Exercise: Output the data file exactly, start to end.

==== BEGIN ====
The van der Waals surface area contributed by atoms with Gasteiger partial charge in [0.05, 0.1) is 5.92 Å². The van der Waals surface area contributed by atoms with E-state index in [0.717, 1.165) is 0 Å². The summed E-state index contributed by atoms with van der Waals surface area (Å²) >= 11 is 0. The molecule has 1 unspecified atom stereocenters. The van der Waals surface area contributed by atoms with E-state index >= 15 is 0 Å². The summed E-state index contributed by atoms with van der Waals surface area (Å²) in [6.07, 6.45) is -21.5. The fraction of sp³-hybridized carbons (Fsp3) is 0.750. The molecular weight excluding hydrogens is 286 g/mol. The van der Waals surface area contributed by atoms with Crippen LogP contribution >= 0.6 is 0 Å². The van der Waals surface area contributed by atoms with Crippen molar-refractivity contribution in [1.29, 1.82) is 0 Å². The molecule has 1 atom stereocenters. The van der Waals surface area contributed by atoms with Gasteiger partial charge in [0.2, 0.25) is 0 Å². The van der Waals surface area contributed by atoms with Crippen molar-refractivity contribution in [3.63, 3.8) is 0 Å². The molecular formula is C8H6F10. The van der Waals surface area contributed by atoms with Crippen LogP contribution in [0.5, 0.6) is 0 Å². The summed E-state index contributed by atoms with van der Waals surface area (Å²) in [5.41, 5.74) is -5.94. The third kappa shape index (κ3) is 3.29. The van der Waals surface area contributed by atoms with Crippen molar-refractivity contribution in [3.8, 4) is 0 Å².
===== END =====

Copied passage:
The van der Waals surface area contributed by atoms with Gasteiger partial charge in [0.05, 0.1) is 5.92 Å². The van der Waals surface area contributed by atoms with E-state index in [0.717, 1.165) is 0 Å². The summed E-state index contributed by atoms with van der Waals surface area (Å²) >= 11 is 0. The molecule has 1 unspecified atom stereocenters. The van der Waals surface area contributed by atoms with E-state index >= 15 is 0 Å². The summed E-state index contributed by atoms with van der Waals surface area (Å²) in [6.07, 6.45) is -21.5. The fraction of sp³-hybridized carbons (Fsp3) is 0.750. The molecular weight excluding hydrogens is 286 g/mol. The van der Waals surface area contributed by atoms with Crippen LogP contribution >= 0.6 is 0 Å². The van der Waals surface area contributed by atoms with Crippen molar-refractivity contribution in [1.29, 1.82) is 0 Å². The molecule has 1 atom stereocenters. The van der Waals surface area contributed by atoms with Gasteiger partial charge in [0.2, 0.25) is 0 Å². The van der Waals surface area contributed by atoms with Crippen molar-refractivity contribution in [3.63, 3.8) is 0 Å². The molecular formula is C8H6F10. The van der Waals surface area contributed by atoms with Crippen LogP contribution in [0.5, 0.6) is 0 Å². The summed E-state index contributed by atoms with van der Waals surface area (Å²) in [5.41, 5.74) is -5.94. The third kappa shape index (κ3) is 3.29. The van der Waals surface area contributed by atoms with Crippen molar-refractivity contribution in [3.8, 4) is 0 Å².